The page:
What is Android Pay?
Android Pay, the mobile payments system from Google, is the tech giant's latest gambit in its ongoing battle to compete with its great rival, Apple, which launched Apple Pay in September 2015.
By storing credit cards, debit cards and loyalty cards within a digital wallet, Android Pay lets you pay for goods simply by holding your mobile phone over a contactless reader.
The UK has had Apple Pay for the iPhone since July 2015, but the launch of Android Pay enables even more people to use their smartphones for contactless payments and in-app purchases.
It works on any Android device that supports near-field communication (NFC) payments – wireless technology that enables one device to communicate with another when in close proximity – and runs the operating system KitKat 4.4 or above.
Is Android Pay safe?
Like Apple Pay, Android Pay has introduced a number of measures to keep your personal and financial information safe:
Each card is given a virtual account number so that the real details are never shared with retailers, which helps to protect against fraud.
Android Pay requires you to have a screen lock set up – depending on your phone, you can choose to enter a Pin, password, pattern or fingerprint.
Every time you make a purchase, you’ll see a payment confirmation showing where that transaction happened, along with the name of that retailer, making it easier to spot suspicious activity.
You can instantly lock your device and even wipe it clean of your personal information using 'Android Device Manager' if your phone is lost or stolen.
How do I use Android Pay?
Once you've downloaded the Android Pay app from Google Play, add your debit, credit, loyalty and gift cards. You can save time by taking a picture of your card via the app.
Check that NFC is turned on (go to your phone's Settings app and then NFC & Payment and then Tap and pay). Now you're ready to use it in-store.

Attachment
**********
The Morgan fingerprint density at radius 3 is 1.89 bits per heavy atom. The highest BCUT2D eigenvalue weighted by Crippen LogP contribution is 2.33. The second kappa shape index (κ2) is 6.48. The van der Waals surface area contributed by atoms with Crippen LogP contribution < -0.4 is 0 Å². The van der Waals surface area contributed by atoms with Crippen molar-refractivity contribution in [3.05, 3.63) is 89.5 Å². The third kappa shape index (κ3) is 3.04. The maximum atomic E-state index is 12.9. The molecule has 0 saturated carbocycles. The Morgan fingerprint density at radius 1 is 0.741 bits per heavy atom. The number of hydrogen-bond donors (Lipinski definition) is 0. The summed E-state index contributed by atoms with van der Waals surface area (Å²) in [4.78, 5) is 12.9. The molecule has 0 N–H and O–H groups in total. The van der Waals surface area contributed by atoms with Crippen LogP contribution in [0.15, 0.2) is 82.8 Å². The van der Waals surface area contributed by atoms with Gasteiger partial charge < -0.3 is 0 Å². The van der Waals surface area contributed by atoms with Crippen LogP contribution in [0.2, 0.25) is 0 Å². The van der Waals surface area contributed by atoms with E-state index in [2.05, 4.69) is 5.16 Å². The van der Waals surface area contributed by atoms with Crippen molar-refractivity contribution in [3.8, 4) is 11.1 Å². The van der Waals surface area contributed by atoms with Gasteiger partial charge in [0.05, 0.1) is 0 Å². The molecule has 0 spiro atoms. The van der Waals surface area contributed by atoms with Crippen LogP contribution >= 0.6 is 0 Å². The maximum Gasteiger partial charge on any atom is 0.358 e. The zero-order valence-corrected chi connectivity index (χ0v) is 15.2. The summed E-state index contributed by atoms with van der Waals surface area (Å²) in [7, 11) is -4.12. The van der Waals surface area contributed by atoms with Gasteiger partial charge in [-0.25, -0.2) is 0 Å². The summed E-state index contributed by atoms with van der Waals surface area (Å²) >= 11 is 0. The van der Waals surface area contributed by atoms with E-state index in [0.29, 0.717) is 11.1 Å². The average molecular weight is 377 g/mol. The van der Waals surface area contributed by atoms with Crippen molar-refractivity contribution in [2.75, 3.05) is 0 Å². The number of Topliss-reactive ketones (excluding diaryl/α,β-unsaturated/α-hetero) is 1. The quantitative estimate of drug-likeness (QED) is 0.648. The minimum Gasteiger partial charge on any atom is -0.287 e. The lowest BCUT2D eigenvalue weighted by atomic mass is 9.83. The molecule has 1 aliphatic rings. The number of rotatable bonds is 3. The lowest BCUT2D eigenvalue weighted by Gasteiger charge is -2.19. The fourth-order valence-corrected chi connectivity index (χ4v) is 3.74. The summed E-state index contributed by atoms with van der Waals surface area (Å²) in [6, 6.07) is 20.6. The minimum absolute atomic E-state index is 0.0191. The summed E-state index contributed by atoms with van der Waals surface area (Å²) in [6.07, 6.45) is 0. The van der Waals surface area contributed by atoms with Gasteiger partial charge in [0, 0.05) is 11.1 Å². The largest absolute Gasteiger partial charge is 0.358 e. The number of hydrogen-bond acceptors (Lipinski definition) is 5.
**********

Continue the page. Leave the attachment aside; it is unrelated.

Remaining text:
For transactions under £30, you simply hover your phone over any contactless payment terminal. If you’re spending more than this, you'll need to unlock your phone first.
You can even use Android Pay when you're busy with other apps, without having to stop what you’re doing (once the payment confirmation screen appears, you’ll be returned back to where you were).
Android Pay can perform transactions offline but you'll need to connect to the internet from time to time so that the app can sync with Google's servers.
Always ask for a receipt if there's a chance you'll want to return any item/s.
The return can be processed by tapping your phone on the terminal but the cashier can still ask for a receipt as proof of purchase. You may also be asked to provide the last 4 digits of your virtual account number.
Find out more: how to choose the best mobile phone
Which shops accept Android Pay?
Most of the big retailers accept contactless payments, including Boots, Superdrug, Marks & Spencer, Waitrose, Lidl, McDonalds, Post Office and Pret a Manger. At selected retailers, your loyalty points will be automatically applied at checkout.
Android also supports payments within other apps (such as JD Sports, Deliveroo and YPlan), which means you can tap a button to checkout without having to enter your card details and delivery address each time.
Which banks support Android Pay?
Android Pay works with MasterCard and Visa credit and debit cards from Bank of Scotland, First Direct, Halifax, Isle of Man Bank, HSBC, Lloyds Bank, M&S Bank, MBNA, Metro Bank, Nationwide Building Society, NatWest, Royal Bank of Scotland, Santander TSB and Ulster Bank.
There's no support for American Express cards in the UK, despite working in the US.
If you want to use one of these cards, an alternative 'Amex Pay' app works on iPhone 5 onwards and Android devices running KitKat 4.4 or above.
Barclays also supports contactless payments on Android devices within its own mobile banking app.
To set this up, you need the latest version of the Barclays' app installed on your phone (compatible devices automatically show the 'Contactless Mobile' option within the app menu).